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Social Media for Startups - Northwest Entrepreneur Network - social3i Consulting

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Social Media for Startups - Northwest Entrepreneur Network - social3i Consulting

  1. 1. blo g www.social3i.com || Seattle Washington Social Media for Startups November 3, 2010 Presented by: Andy Boyer and the social3i team
  2. 2. social3i Proprietary and Confidential 2 Copyright Note The material used in this deck is a combination of content originally created and developed by social3i Principals, as well as content sourced by researching social media in major search engines and content sharing sites. Hopefully all charts and graphs in the deck attribute the work to the original owner, along with a link to where the content was sourced. However, due to the widespread sharing of this deck, it is possible that some information is not accurately attributed. We apologize for any errors, and are not making any claims that all of the data in this presentation is the original work of social3i Consulting. If you feel your work has been unfairly distributed or represented in this presentation, please contact andy@social3i.com
  3. 3. social3i Proprietary and Confidential 3 About Us • social3i is a small but nimble marketing services consultancy • We provide Large-scale brand analysis, audience research and social marketing programs for major global brands and mid-sized companies. • Background with RealNetworks, Publicis, Microsoft, Photoworks, venture-backed startups, non-profits, and minor league baseball. • Join us: • www.Social3i.com • Twitter: @social3i • Social3i.blogspot.com Intelligence & Insight Ideation & Planning Influencer Marketing Social Marketing Program Development Social Competency Training
  4. 4. social3i Proprietary and Confidential 4 Today’s Agenda • The Basics: • Key terms, the players, and success stories • Best Practices: • How companies are building and managing their reputation through social networking sites • Content Development: • The role of blogs (your own and outsiders’), Facebook and Twitter in spreading news about your organization • Why and how to put together your own audio/video content and build an audience for it • Measuring Success: • Tools for determining if the programs are working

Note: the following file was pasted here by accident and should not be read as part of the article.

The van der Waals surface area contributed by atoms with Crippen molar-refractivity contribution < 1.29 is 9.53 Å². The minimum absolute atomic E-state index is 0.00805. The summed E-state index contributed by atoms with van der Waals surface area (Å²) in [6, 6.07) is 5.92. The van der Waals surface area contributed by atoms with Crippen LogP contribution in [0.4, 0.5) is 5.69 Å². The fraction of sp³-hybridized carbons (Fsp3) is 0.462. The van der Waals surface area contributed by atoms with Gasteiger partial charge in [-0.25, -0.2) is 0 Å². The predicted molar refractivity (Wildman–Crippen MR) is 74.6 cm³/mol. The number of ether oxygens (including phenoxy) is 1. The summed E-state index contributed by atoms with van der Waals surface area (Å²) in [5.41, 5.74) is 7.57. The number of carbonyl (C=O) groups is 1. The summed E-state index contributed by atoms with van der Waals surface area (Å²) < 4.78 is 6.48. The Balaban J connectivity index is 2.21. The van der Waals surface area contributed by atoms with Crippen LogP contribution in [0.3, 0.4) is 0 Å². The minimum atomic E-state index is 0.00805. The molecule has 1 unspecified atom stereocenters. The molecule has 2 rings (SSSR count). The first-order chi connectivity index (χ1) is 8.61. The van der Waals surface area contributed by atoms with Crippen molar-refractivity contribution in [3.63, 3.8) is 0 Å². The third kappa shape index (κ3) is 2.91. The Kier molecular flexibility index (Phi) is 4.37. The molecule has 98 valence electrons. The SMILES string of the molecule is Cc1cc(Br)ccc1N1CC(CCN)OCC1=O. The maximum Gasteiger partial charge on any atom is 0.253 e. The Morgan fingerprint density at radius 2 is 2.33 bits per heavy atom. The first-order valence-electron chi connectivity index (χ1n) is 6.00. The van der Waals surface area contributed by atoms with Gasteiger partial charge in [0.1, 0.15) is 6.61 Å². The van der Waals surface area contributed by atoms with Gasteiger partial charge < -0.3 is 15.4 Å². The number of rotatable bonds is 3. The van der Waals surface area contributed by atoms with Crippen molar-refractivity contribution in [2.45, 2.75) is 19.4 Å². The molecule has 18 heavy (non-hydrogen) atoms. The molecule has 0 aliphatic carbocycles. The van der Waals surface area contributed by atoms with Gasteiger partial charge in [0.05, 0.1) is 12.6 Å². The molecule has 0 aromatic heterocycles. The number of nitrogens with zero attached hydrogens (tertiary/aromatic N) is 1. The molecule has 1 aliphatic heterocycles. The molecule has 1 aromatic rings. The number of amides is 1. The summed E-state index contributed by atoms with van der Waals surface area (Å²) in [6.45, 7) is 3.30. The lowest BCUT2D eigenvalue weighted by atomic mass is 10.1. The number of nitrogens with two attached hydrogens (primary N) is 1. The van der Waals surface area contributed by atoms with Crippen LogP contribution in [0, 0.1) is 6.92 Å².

5. 5. blo g www.social3i.com || Seattle Washington Section 1: Basics The Social Marketing Imperative (Aka… Why are we doing this?)
  6. 6. social3i Proprietary and Confidential 6 The Social Web is influencing customer decisions 77% of all internet users participate in social networking sites Viewing on social sites has surpassed personal email usage 70% of consumers trust opinions, posted online, by other online consumers 3 million active Facebook Pages, with more than 1.5 million of them from local businesses. Data: Nielsen Research / Comscore Media Metrix 2009
  7. 7. social3i Proprietary and Confidential 7 Marketing Budgets are Integrating Social
  8. 8. social3i Proprietary and Confidential 8 The Mainstream Has Adopted Twitter